What is Graston Technique®?

Graston Technique® is an evidence-based form of instrument assisted soft tissue mobilization to detect and break down scar tissue and fascial restrictions, as well as maintain optimal range of motion.

If you’ve ever “googled” or spoken to somebody who had heard of Graston, I’m sure it evoked some form of torture. However, Graston has been proven to treat common long-term soft tissue (muscle, nerve, tendon and fascia) injuries.

How does it work?
To gain better understanding of how Graston works, you must understand the body’s muscle tissue. As a muscle is overworked, or even during strengthening, micro-tears are created in the muscle fibers. Once the muscles start to build back up, this creates scar tissue/adhesions within the muscle fibers (as seen below) causing what many term as “knots”.

muscle-injury-tissue-progression-large

Think of it as using stainless steel instruments to smooth out knots within your muscles. The Graston tools help the therapist to detect the location of the damaged tissue through feel and sound.

With the use of specialized tools and comprehensive training, a certified Graston therapist is able to effectively address scar tissue, chronic inflammation, and adhesions which improves patient outcomes.

Side effects:
Due to the fact that the therapist is actually re-introducing a bit of trauma to the affected area, temporary inflammation and blood flow occurs. This may create a temporary reddening of the skin/tissue.

While there can be some slightly uncomfortable moments during the Graston process, this is dependent on the severity of the injury; however, the pain is not constant, and the certified therapists knows to apply only deeper pressures for short periods of time.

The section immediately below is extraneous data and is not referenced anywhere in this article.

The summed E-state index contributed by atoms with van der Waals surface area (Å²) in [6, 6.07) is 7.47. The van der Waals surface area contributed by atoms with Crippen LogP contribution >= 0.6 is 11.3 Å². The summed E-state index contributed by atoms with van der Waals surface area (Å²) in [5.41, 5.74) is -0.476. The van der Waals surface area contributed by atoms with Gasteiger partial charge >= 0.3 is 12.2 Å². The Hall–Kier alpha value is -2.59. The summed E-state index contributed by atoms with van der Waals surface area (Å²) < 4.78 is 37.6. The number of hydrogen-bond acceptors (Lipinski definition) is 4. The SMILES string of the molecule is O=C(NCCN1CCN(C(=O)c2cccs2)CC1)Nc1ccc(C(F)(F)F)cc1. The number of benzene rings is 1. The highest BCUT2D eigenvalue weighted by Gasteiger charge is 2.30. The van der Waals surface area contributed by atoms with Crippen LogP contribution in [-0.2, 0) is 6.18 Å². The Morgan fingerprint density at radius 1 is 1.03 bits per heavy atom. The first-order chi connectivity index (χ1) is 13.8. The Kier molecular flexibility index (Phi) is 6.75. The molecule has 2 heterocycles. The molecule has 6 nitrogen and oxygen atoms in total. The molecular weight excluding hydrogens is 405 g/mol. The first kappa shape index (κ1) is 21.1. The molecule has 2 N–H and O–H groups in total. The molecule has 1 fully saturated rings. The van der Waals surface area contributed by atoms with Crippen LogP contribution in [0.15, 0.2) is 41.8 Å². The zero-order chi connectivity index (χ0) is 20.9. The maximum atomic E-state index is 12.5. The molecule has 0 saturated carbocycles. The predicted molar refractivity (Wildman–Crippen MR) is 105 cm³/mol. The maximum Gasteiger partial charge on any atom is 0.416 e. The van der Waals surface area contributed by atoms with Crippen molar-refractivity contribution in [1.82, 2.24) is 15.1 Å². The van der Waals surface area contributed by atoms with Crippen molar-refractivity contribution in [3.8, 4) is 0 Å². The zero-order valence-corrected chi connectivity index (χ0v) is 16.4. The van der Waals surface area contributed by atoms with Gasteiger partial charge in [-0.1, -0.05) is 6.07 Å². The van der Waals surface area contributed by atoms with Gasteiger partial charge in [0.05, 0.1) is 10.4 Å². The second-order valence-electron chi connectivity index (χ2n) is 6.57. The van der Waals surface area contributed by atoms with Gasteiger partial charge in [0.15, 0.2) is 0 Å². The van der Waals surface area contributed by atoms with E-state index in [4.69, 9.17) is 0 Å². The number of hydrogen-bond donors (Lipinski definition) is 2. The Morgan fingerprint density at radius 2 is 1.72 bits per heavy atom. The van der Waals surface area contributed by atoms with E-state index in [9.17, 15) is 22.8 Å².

Commonly injuries in which Graston is used:

Muscle strains
Achilles tendinitis
Plantar fasciitis
Fibromyalgia
Cervical pain
Hamstring strain
Lateral epicondylitis
Rotator cuff tendinitis
Carpal tunnel syndrome
Scar pain
Ligament sprains
Ankle sprain
Patella Femoral Syndrome
Hip pain
Low back pain
ITB Tendinitis
Medial epicondylitis
Adhesive capsulitis
Wrist tendinitis

Graston will not be used solely in your therapy session; it is used as a tool in addition to other treatments to help aid in recovery. Incorporating stretching and strengthening exercises with the instrument assisted soft tissue mobilization aids in remodeling the injured tissue, which will help lead you on the road to recovery!

Want to know if Graston Technique® could help you? Give us a call at 992-4000!

 

 

 

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What is Cupping?

fullsizerenderMyofascial Cupping, as it’s technical term, is a technique that uses negative pressure to create a suctioning effect to lift tissue. The tissue can then be moved/rolled across the body by the therapist to decompress underlying tissue.

Cupping dates back to ancient Greece and is common practice in traditional Chinese medicine.

How does it work?

  • Softens tight muscles and tone attachments
  • Loosens adhesions and lifts connective tissue
  • Brings hydration and blood flow to body tissues
  • Increases fluid movement which assists in recovery (i.e. decreased edema)
    • Increases nutrient-rich blood supply to injured area

What is it used for?

Poor Circulation
Sciatica
Low Back Pain
Chronic Pain
Muscular Aches
Pre- & Post-Operative Conditions
Bursitis/Tendonitis
Scoliosis
Myofascial pain syndrome
Carpal Tunnel Migraine & Tension Headache
ITB Syndrome
TMJ Dysfunction
Arthritis
Neuralgia
Athletic Stress & Injury
Plantar Fasciitis
Scars & Adhesions
Fibromyalgia

  • Cupping used as an adjunctive treatment combined with therapeutic exercises and manual work to maximize effect
    • Modified through a range of techniques, from lymphatic drainage to deep tissue release
    • Complements many health modalities such as medical massage and physical therapy

Side effects:

  • Some patients might experience slight discomfort or a tugging sensation when the skin is pulled up by suction
  • Patients may notice a circular bruise or redness
    • As the result of the skin being tugged upwards, sometimes capillaries under the surface of the skin tend to expand after the cup is removed, drawing blood toward the surface of the skin.